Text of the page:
Calling out racial bias in the courts

Earl Ofari Hutchinson | 3/6/2013, 7:47 a.m.

Calling out racial bias in the courts

Supreme Court Justices Sonia Sotomayor and Stephen Breyer virtually seethed with rage in their denunciation of the High Court’s denial of review to Bongani Charles Calhoun.

The issue again was racial bias in the prosecution of Calhoun on drug charges in Texas. The U.S. Attorney that prosecuted Calhoun quipped during the trial that when you put African Americans and Hispanics in the same room with a bag of money, what else could they be doing but a drug deal or presumably some other criminal act.

The federal prosecutor couldn’t let it go at that. When mildly challenged on his blatant racial stereotyping and even more blatant prejudicing of the jury, he piled on with the even dumber quip: “What does your common sense tell you that these people are doing in a hotel room with a bag full of money, cash? None of these people are Bill Gates or computer [magnates]? None of them are real estate investors.”

Breyer and Sotomayor correctly called it what it was — outrageous prosecutorial racial bias. Their colleagues didn’t agree, and Calhoun’s conviction stood. But Sotomayor and Breyer’s rage at the bias simply pointed out what’s long been noted in far too many federal cases, and in the action and behavior of far too many federal prosecutors.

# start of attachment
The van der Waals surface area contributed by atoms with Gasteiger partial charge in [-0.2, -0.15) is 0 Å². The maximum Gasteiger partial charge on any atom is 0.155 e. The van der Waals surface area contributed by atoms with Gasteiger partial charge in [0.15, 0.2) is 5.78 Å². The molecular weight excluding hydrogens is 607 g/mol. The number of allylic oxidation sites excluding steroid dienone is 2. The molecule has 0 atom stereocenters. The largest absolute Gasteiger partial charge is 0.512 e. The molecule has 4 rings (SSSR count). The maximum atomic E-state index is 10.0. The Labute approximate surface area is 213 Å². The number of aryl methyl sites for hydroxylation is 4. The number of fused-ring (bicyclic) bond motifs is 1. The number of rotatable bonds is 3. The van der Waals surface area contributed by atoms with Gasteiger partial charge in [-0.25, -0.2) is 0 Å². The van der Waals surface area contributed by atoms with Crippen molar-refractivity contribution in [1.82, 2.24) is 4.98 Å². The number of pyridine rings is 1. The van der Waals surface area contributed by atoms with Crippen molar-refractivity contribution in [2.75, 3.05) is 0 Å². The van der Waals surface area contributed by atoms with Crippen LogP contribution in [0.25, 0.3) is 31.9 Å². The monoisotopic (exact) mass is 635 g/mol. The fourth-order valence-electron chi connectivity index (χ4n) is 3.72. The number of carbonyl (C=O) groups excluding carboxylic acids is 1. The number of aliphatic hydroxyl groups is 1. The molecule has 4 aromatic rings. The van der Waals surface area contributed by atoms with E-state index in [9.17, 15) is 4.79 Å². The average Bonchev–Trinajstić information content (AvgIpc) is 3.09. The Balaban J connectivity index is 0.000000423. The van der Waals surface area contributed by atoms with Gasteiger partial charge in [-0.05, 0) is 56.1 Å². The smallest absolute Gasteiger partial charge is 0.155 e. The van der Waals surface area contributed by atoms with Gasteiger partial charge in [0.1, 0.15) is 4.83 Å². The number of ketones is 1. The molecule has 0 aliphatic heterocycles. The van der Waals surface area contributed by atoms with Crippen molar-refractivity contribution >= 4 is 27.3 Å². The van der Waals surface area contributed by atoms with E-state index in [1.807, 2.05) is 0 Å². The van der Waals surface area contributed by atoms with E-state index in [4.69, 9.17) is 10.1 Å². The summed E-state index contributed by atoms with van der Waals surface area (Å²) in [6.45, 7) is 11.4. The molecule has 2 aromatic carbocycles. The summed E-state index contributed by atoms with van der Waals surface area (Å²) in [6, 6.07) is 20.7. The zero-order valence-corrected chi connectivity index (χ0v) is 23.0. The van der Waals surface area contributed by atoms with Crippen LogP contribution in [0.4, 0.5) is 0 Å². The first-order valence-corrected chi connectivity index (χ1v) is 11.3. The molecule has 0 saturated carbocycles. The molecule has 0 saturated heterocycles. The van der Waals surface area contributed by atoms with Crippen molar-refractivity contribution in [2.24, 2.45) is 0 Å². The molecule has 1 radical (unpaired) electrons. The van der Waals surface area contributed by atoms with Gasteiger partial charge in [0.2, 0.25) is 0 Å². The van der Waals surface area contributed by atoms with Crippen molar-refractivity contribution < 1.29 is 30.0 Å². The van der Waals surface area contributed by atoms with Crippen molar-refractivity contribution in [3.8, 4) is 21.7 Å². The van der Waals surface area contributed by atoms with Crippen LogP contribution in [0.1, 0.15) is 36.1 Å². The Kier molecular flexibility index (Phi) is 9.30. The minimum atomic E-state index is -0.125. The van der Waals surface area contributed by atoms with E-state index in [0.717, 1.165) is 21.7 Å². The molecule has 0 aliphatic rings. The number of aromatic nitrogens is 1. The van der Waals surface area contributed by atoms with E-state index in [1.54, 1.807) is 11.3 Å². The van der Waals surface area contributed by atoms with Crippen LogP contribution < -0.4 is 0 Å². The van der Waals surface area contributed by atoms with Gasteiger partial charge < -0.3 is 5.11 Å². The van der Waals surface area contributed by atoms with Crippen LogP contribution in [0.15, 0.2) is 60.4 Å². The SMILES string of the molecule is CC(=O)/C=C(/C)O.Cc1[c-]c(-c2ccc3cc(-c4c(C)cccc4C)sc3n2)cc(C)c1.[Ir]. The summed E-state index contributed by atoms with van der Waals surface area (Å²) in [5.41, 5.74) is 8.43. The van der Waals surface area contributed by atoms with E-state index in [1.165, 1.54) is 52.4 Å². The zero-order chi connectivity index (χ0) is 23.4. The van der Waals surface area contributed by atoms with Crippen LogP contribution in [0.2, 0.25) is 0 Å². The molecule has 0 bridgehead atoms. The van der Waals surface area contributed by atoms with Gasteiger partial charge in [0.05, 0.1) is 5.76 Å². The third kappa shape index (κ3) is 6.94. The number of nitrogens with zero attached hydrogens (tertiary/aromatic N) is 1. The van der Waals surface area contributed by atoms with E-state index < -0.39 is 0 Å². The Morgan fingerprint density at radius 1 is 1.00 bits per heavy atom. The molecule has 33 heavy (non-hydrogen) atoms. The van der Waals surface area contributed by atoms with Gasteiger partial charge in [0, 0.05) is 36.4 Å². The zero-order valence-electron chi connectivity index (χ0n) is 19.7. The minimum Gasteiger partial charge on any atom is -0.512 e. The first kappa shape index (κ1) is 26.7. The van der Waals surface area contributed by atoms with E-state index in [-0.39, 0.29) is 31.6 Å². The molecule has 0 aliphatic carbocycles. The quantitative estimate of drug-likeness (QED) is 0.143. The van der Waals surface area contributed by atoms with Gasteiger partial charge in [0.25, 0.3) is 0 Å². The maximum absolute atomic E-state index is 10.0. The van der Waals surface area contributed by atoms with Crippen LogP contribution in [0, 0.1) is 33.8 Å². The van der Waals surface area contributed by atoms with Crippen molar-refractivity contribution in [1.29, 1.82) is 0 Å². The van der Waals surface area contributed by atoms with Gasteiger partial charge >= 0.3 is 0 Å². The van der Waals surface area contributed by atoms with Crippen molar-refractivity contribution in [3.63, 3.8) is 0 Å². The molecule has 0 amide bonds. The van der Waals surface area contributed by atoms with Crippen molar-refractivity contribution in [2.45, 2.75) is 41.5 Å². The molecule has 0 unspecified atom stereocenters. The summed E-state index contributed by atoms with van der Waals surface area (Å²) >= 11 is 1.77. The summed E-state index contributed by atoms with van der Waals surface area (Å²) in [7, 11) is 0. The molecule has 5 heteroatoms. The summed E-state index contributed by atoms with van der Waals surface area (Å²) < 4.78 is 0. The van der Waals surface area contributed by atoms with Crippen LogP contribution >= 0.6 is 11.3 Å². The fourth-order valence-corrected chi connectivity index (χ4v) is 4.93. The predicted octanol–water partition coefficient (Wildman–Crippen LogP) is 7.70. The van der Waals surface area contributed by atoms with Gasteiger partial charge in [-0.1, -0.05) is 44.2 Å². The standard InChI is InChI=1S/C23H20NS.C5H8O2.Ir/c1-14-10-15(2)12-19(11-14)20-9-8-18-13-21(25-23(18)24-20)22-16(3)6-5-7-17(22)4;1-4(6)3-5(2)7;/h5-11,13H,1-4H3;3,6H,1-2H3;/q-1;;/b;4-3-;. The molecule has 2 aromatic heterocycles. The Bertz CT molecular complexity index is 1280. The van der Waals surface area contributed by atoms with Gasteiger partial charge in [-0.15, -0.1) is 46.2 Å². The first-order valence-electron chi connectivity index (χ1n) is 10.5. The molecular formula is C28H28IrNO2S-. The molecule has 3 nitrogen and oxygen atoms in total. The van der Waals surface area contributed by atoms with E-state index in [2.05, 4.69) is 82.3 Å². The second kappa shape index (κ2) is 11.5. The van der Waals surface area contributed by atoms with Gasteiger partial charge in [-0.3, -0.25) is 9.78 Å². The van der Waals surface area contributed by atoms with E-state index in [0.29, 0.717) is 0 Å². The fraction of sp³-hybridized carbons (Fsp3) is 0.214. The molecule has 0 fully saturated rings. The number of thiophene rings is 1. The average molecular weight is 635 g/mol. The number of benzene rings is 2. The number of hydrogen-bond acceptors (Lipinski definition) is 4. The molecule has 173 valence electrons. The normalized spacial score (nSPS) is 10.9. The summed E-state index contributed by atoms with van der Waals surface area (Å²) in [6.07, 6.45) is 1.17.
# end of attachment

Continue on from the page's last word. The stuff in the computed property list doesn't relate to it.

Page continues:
Some will pander to the overt or latent racial bigotry of some judges and jurors to get a conviction. They fully know that making overt pejorative racial statements, judgments and opinions about a black or Hispanic defendant is flatly forbidden. And in theory, anyway, such statements are the basis for an appeal and the possibility of overturning a conviction. But that threat hasn’t deterred some prosecutors from playing the race card to get a conviction, as Breyer and Sotomayor angrily noted.

Three years before the two judges’ dissent in the Calhoun case, a panel of former federal prosecutors were disturbed enough by the antics of some of their former U.S. Attorney colleagues that they mapped out in tandem with the Brennan Justice Center a series of pointed guidelines for wringing out racial bias, overt or subtle, from prosecutors’ line of attack. Their recommendations included rigorous training and education in what can and can’t be said in trials, tougher management and accountability, and better relations with minority communities.

The former prosecutors strongly emphasized that because federal prosecutors have enormous power over what cases are brought forward, and when, and how they are prosecuted, they have a special duty and responsibility to be fair and unbiased. The problem is that many aren’t and this has had devastating consequences in the criminal justice system, the main one being the widening racial disparity in convictions and sentencing, and ultimately who packs America’s prisons.

A March 2009 report by the National Council on Crime and Delinquency titled “Racial and Ethnic Disparities in the U.S. Criminal Justice System” found that minorities, with the overwhelming majority of them being African Americans, represented 13 percent of the general population — but they made up nearly 40 percent of those incarcerated in federal prisons. The report made it clear that racial bias, overt and subtle, by some prosecutors was a big reason that a significant number of those tried and convicted wound up behind bars for long stretches.